How much is enough?

There have now been many controlled studies of preventive mental health interventions for young people. For these studies to be useful, practitioners need to know whether the effects shown for a particular intervention are modest, moderate, or large.

Emily Tanner-Smith and colleagues summarised more than 400 mean effect size estimates from 74 meta-analyses that synthesised findings from many trials. All the trials were of programmes aimed at preventing problematic behaviour or emotional problems for young people aged 5-18. The results, published in Prevention Science, indicate that, with few exceptions, the median average effect sizes on various outcomes fell within the range of +0.07 to +0.16. The authors advise that these indicate the level of improvement that has been achieved to date and can serve as a benchmark for assessing the value of new findings.

The report also points out that prevention programmes yielded larger effects on knowledge than on actual behaviour. Providing information to increase knowledge (e.g., about the risks of drug use) is an important component of many programmes, but knowledge does not always correlate strongly with actual behaviour.

Source: Empirically Based Mean Effect Size Distributions for Universal Prevention Programs Targeting School-Aged Youth: A Review of Meta-Analyses (August 2018) Prevention Science

Does the KiVa anti-bullying programme work?

A study in Prevention Science evaluates the effectiveness of the KiVa anti-bullying programme in Italy through a randomised controlled trial of students in grades 4 and 6 (equivalent to Years 5 and 7). The sample involved 2,042 students across 13 schools that were randomly assigned to intervention (KiVa) or control (usual school provision) conditions. The Italian school system is divided into primary school (grades 1–5), middle school (grades 6–8), and secondary school (grades 9–14), so only schools which had both primary and middle schools were included.

KiVa is a research-based anti-bullying programme developed by the University of Turku, Finland. It is a schoolwide intervention that is focused on the bystanders’ reactions to a bullying situation, which assist and reinforce the bully, and aims to change their attitudes and behaviours.

Researchers Annalaura Nocentini and Ersilia Menesini considered different outcomes (bullying, victimisation, pro-bullying attitudes, pro-victim attitudes, empathy toward victims), analyses, and estimates of effectiveness in order to compare the Italian results with those from other countries. Multilevel models showed significant results for KiVa for all outcomes and analyses in grade 4. In grade 6, KiVa also reduced bullying, victimisation, and pro-bullying attitudes, but the effects were smaller as compared to grade 4, although still significant. The results also showed that the odds of being a victim were 1.93 times higher for a control student than for a KiVa student in grade 4. Overall, their findings provide evidence of the effectiveness of the programme in Italy.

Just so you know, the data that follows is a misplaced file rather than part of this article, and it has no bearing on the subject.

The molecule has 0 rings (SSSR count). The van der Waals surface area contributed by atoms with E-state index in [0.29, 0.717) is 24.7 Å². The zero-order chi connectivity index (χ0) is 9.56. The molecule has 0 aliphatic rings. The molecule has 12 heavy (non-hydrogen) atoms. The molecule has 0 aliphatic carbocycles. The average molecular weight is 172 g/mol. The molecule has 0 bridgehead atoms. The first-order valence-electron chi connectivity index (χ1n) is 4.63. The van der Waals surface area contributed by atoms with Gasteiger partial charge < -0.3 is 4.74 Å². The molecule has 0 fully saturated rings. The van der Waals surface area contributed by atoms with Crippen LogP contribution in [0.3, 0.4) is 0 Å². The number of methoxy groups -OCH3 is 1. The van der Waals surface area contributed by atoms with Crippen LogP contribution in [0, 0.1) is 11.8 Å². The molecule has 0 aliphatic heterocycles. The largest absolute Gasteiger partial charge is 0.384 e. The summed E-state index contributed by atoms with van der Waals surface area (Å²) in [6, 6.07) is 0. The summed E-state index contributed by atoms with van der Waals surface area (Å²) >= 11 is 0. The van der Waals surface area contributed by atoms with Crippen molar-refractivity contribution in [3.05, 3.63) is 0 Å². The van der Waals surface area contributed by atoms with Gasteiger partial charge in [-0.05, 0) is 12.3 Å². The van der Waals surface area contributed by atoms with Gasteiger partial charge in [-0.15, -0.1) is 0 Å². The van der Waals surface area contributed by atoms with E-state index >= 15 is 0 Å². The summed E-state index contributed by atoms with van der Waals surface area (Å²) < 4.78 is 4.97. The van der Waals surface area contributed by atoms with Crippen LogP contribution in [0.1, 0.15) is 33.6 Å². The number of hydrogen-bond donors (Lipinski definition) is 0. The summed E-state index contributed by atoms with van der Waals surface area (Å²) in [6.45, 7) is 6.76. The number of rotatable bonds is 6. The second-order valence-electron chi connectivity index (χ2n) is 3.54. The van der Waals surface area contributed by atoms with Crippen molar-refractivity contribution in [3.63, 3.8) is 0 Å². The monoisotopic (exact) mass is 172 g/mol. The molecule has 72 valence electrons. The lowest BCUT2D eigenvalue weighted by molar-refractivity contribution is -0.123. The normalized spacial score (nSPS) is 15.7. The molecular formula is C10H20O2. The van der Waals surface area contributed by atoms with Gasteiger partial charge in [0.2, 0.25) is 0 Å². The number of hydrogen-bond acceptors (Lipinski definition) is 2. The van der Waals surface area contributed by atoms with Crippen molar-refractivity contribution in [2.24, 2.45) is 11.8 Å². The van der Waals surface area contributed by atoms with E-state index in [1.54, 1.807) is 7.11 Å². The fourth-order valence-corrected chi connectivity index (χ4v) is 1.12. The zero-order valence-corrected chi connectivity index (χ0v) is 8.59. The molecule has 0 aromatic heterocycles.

Source: KiVa Anti-Bullying Program in Italy: Evidence of Effectiveness in a Randomized Control Trial (2016), Prevention Science, 17(8)

Which schools abandon interventions?

A new study published in Prevention Science looks at which schools persevere with interventions and which abandon them.

Led by Kent McIntosh from the University of Oregon, the researchers looked at 5,331 schools during five years of implementing schoolwide positive behavioural interventions and supports (SWPBIS) – a school-wide behaviour management program. The extent to which a school was implementing the program was measured using three surveys completed by the schools each year. Analysing this data, the researchers identified four different kinds of schools:

  • Sustainers (29% of schools) had a high likelihood of meeting the fidelity criterion across all years of implementation.
  • Slow Starters (13%) had an inconsistent pattern of reaching the fidelity criterion across the first three years of implementation that then increased to nearly the level of the Sustainers in the fourth and fifth years.
  • Late Abandoners (24%) were more likely than not to reach the fidelity criterion in the first three years of implementation, but then were very unlikely to reach the criterion in the fourth and fifth years.
  • Rapid Abandoners (34%) had a high probability of reaching the fidelity criterion in the first year, but dropped off rapidly and remained low in subsequent years.

Schools were more likely to abandon if they were middle or high schools, smaller, and had fewer schools locally that were already using SWPBIS. The researchers suggest that their results highlight the importance of supporting those schools implementing programs, particularly in Year 1 (when Rapid Abandoners are already struggling) and Year 3 (when Late Abandoners are more likely to quit).

Source: Identifying and Predicting Distinct Patterns of Implementation in a School-Wide Behavior Support Framework (2016), Prevention Science